Thursday 19 February 2015

Allegro, Microfibre 20-30mmHg Black Thigh High Compression Stocking Review

This photo is from last year when I originally started trialling the Allegro's for a review. After which I promptly forgot I was doing a review. A year later I recalled that I had a half-started review sitting in drafts. So 2nd times the charm and it may be time for some memory testing. 
Stockings: Allegro
Skirt: an op shop find a I shortened
Jumper: Jeanswest early 90's 
Slippers: Peter Alexander Dorothy series, gift
Dog: cheeky photoloving Great Dane, Freyja

I should add this is not a sponsored post (mind you I wouldn't knock one of those back. It would be nice to be able to pay for my own coffee just once). Nor is it an exhaustive list of brands and options. Instead, it is based on my personal experience, and for those considering compression stockings either for the first time, or those tired of the regular range of stockings and looking for a bit of spice in their compression wear. Your treating doctor should be able to advise you as to whether compression stockings may be helpful for the management of your form of Dysautonomia and the strength and type of stockings you may require.

Trying to find a good affordable pair of compression stockings can be difficult. I love my Juzo Softs but they are at the pricier end of the spectrum and I have a pang of guilt each time I order them. I have been experimented with a few brands over the years. Juzo, Jobst and Rejuvahealth which I reviewed here. But they are mid range to high cost options. On a whim and because there was a magical Sale sign next to the product as I was browsing, I purchased a pair of Allegro, Microfibre Black 20-30mmHg thigh highs to try out. On sale at just under $35 at the time, but they normally fall just under the $50 mark.

Like previous reviews I wore these for a full day doing my usual activities. Before purchasing I followed the manufacturer's instructions on sizing measuring three times to ensure correct fit.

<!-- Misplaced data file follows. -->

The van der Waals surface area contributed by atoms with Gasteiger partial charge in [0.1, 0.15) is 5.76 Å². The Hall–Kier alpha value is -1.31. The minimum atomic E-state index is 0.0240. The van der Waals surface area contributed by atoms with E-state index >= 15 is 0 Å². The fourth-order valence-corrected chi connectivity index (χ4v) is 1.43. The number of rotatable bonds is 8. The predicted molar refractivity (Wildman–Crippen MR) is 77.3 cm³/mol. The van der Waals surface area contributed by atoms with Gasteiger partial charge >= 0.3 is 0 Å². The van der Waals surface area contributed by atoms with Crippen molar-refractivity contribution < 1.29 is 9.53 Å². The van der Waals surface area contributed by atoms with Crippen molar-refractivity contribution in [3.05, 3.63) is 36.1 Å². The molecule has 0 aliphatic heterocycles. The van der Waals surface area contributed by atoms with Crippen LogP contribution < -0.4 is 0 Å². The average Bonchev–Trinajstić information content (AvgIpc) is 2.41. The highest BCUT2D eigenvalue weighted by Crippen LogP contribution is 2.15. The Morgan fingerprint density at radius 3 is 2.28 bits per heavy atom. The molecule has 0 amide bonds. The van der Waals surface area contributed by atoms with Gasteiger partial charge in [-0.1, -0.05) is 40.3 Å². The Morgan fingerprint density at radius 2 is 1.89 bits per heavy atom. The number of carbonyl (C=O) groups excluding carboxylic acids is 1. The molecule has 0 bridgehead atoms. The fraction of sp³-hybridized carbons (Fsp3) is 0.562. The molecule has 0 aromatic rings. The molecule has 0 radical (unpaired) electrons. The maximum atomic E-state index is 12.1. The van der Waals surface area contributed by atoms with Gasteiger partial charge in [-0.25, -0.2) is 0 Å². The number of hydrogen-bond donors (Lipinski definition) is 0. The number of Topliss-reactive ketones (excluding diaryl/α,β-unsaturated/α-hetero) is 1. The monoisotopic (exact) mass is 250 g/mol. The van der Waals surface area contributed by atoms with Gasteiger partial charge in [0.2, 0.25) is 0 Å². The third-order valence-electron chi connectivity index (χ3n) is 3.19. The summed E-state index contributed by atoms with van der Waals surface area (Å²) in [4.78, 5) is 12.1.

Allegro, Microfibre, 20-30mmHg Black Thigh High.

The first thing I noticed upon opening the pack was that they feel very synthetic. They also carried a distinct plastic/chemical smell to them which may be problematic for those with sensitivities to various smells. This smell increased as they warmed up from wear. It did reduce somewhat after washing.

Unlike the description on the website and accompanying advertising they were not what I would call opaque. This was particularly evident above the knee where were quite sheer.

The reinforced toe of the stockings was very obvious and high. This impacts what shoes you can wear with them. I tried on numerous pairs of shoes and short of putting on my boots I could still see the thick black line of the toe guard.

Similarly there was a distinct line at the top of the stockings and the silicon band at the top of the stocking was heavy with a clear demarcation between stocking and band. This is unlike other brands I have tried which have a smoother transition from stocking to band.

With a pair of my Juzo Soft for comparison. Note you can actually flick up the hard band.
And I now realise I need to redo my chipped nail polish.

As I found with the Rejuvahealth stockings, they are not for those with longer legs. I am not overly tall at 5'7" but do have long legs for my height. Combined with a fondness for minis I found myself hiking them up all day and being very conscious of how I sat. They did slowly drop over the day but unlike the Rejuvahealth Opaque Diamond I reviewed last year they didn't fall down completely.

The main drawback was that they are particularly hot and for the first time in years of wearing compression stockings, they felt quite claustrophobic. I wore them on a 27C somewhat humid Summer day and felt really overwhelmed. The best thing I could compare it to, is when I had a mud wrap in Singapore many years ago and they wrapped me in plastic and hot towels to encourage the mud to do its magic. The only magic with these was that I managed to keep them on despite coming close to taking them off multiple times throughout the day.